US9394604B2 - Apparatus and method for sputter-deposited coatings on fluidized particle beds - Google Patents

Apparatus and method for sputter-deposited coatings on fluidized particle beds Download PDF

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US9394604B2
US9394604B2 US13/863,081 US201313863081A US9394604B2 US 9394604 B2 US9394604 B2 US 9394604B2 US 201313863081 A US201313863081 A US 201313863081A US 9394604 B2 US9394604 B2 US 9394604B2
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method
chamber
coating
particles
particle
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Daniel Murphy Baechle
Eric D. Wetzel
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US Secretary of Army
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Assigned to UNITED STATES OF AMERICA AS REPRESENTED BY THE SECRETARY OF THE ARMY, THE reassignment UNITED STATES OF AMERICA AS REPRESENTED BY THE SECRETARY OF THE ARMY, THE ASSIGNMENT OF ASSIGNORS INTEREST (SEE DOCUMENT FOR DETAILS). Assignors: BAECHLE, DANIEL M., WETZEL, ERIC D.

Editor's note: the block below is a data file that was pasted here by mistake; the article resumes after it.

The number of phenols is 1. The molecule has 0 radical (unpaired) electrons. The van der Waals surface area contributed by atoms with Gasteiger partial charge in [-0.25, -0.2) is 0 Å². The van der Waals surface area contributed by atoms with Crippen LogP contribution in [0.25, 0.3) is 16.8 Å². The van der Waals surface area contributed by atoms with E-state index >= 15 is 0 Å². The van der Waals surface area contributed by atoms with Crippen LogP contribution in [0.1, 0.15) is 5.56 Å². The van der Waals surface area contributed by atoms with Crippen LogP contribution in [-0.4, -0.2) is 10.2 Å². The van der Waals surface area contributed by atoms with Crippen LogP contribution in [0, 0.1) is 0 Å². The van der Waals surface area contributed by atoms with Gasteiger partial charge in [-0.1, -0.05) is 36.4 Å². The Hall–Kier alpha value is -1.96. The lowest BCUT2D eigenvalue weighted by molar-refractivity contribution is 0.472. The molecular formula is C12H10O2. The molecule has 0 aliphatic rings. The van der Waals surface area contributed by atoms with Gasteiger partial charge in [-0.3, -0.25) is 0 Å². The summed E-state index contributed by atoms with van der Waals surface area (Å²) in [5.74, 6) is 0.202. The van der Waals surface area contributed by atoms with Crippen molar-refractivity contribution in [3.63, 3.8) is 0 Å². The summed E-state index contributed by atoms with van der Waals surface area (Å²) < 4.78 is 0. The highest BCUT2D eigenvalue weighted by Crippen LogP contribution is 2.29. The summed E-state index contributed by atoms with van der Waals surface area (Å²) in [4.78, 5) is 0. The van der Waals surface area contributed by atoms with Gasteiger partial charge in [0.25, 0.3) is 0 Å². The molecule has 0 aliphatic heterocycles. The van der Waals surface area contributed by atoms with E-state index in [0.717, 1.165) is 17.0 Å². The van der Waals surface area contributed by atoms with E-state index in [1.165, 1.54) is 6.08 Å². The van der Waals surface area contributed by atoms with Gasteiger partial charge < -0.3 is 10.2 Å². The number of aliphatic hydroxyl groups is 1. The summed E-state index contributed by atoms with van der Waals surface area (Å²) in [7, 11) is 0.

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    • CCHEMISTRY; METALLURGY
    • C23COATING METALLIC MATERIAL; COATING MATERIAL WITH METALLIC MATERIAL; CHEMICAL SURFACE TREATMENT; DIFFUSION TREATMENT OF METALLIC MATERIAL; COATING BY VACUUM EVAPORATION, BY SPUTTERING, BY ION IMPLANTATION OR BY CHEMICAL VAPOUR DEPOSITION, IN GENERAL; INHIBITING CORROSION OF METALLIC MATERIAL OR INCRUSTATION IN GENERAL
    • C23CCOATING METALLIC MATERIAL; COATING MATERIAL WITH METALLIC MATERIAL; SURFACE TREATMENT OF METALLIC MATERIAL BY DIFFUSION INTO THE SURFACE, BY CHEMICAL CONVERSION OR SUBSTITUTION; COATING BY VACUUM EVAPORATION, BY SPUTTERING, BY ION IMPLANTATION OR BY CHEMICAL VAPOUR DEPOSITION, IN GENERAL
    • C23C14/00Coating by vacuum evaporation, by sputtering or by ion implantation of the coating forming material
    • C23C14/22Coating by vacuum evaporation, by sputtering or by ion implantation of the coating forming material characterised by the process of coating
    • C23C14/50Substrate holders
    • YGENERAL TAGGING OF NEW TECHNOLOGICAL DEVELOPMENTS; GENERAL TAGGING OF CROSS-SECTIONAL TECHNOLOGIES SPANNING OVER SEVERAL SECTIONS OF THE IPC; TECHNICAL SUBJECTS COVERED BY FORMER USPC CROSS-REFERENCE ART COLLECTIONS [XRACs] AND DIGESTS
    • Y10TECHNICAL SUBJECTS COVERED BY FORMER USPC